Circumspect – cautious; taking everything into account

Composure – tranquil manner

Conciliate – make calm; pacify; attempt to bring disputing parties to an agreement

Contrivance – something divised, esp. plan or device; something artificially forced

Controverted – dispute, deny

Defection – the abandoning of one’s country or cause or another

Derive – get or trace from a source

Desponding – depressing

Duplicity – double dealing; deceitfulness

Encumbrance – burden; impediment; mortgage or other charge on property

Endeavour – try, strive

Entail – necessitate or involve unavoidably

Fervent – ardent, intense

Impute – ascribe

Inclination – liking; affection

Incredulous – unwilling to believe; showing disbelief

Indisposed – slightly unwell

Insolence – impertinently insulting

Pecuniary – of or in money

Peruse – read; scan

Perverse – stubbornly or wilfully in the wrong; against the weight of evidence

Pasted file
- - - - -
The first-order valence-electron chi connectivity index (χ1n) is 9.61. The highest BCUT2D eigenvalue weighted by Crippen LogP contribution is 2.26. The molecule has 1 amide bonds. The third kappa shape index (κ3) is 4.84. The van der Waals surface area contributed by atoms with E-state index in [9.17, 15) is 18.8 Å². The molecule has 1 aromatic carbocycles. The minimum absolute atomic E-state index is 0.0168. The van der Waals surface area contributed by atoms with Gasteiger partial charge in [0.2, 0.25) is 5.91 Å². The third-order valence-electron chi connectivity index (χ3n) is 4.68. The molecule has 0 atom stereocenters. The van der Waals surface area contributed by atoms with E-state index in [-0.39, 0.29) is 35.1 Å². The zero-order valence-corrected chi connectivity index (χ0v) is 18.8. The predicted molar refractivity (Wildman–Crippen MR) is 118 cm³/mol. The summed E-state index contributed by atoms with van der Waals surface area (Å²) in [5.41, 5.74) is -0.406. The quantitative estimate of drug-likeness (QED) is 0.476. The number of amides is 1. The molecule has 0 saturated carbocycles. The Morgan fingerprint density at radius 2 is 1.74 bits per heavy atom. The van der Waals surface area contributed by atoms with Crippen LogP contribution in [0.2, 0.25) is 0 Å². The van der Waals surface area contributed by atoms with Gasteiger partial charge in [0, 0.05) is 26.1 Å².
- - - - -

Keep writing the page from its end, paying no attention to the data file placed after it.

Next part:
Profligate – recklessly extravagant; licentious person; dissolute

Rapturous – ecstatically delightful

Refute – prove falsity or error of; rebut by argument; deny or contradict without argument

Remorse – bitter repentance; compunction; mercy

Sally – military rush; excursion; witticism

Simpleton – gullible or stupid person

Solemnity – seriousness and dignity; formality; graving

Solicitation – seeking repeatedly or earnestly; accost as prostitute

Suppress – put an end to; prevent from being seen, heard or known

Thwart – frustrate, foil

Trifle – thing of slight value or importance; small amount

Verdure – green vegetation or its colour